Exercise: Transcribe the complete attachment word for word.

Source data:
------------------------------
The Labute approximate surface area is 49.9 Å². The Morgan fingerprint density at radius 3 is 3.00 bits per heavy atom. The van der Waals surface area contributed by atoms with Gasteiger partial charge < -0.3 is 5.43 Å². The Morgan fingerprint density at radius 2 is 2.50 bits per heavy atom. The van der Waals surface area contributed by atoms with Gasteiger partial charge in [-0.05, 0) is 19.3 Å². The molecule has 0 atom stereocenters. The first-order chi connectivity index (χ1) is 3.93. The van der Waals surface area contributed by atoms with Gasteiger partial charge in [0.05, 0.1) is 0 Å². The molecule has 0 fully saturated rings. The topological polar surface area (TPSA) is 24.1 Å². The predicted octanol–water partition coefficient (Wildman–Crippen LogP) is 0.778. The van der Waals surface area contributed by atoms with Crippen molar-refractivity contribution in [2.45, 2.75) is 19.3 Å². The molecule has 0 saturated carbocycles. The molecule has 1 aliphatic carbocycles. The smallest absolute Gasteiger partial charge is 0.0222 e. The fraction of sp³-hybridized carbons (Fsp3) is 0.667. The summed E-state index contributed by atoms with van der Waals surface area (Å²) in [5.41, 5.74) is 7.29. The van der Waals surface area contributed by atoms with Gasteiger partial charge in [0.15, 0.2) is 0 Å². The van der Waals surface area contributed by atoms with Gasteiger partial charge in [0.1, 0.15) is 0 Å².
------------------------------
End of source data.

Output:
The Labute approximate surface area is 49.9 Å². The Morgan fingerprint density at radius 3 is 3.00 bits per heavy atom. The van der Waals surface area contributed by atoms with Gasteiger partial charge < -0.3 is 5.43 Å². The Morgan fingerprint density at radius 2 is 2.50 bits per heavy atom. The van der Waals surface area contributed by atoms with Gasteiger partial charge in [-0.05, 0) is 19.3 Å². The molecule has 0 atom stereocenters. The first-order chi connectivity index (χ1) is 3.93. The van der Waals surface area contributed by atoms with Gasteiger partial charge in [0.05, 0.1) is 0 Å². The molecule has 0 fully saturated rings. The topological polar surface area (TPSA) is 24.1 Å². The predicted octanol–water partition coefficient (Wildman–Crippen LogP) is 0.778. The van der Waals surface area contributed by atoms with Crippen molar-refractivity contribution in [2.45, 2.75) is 19.3 Å². The molecule has 0 saturated carbocycles. The molecule has 1 aliphatic carbocycles. The smallest absolute Gasteiger partial charge is 0.0222 e. The fraction of sp³-hybridized carbons (Fsp3) is 0.667. The summed E-state index contributed by atoms with van der Waals surface area (Å²) in [5.41, 5.74) is 7.29. The van der Waals surface area contributed by atoms with Gasteiger partial charge in [0.15, 0.2) is 0 Å². The van der Waals surface area contributed by atoms with Gasteiger partial charge in [0.1, 0.15) is 0 Å².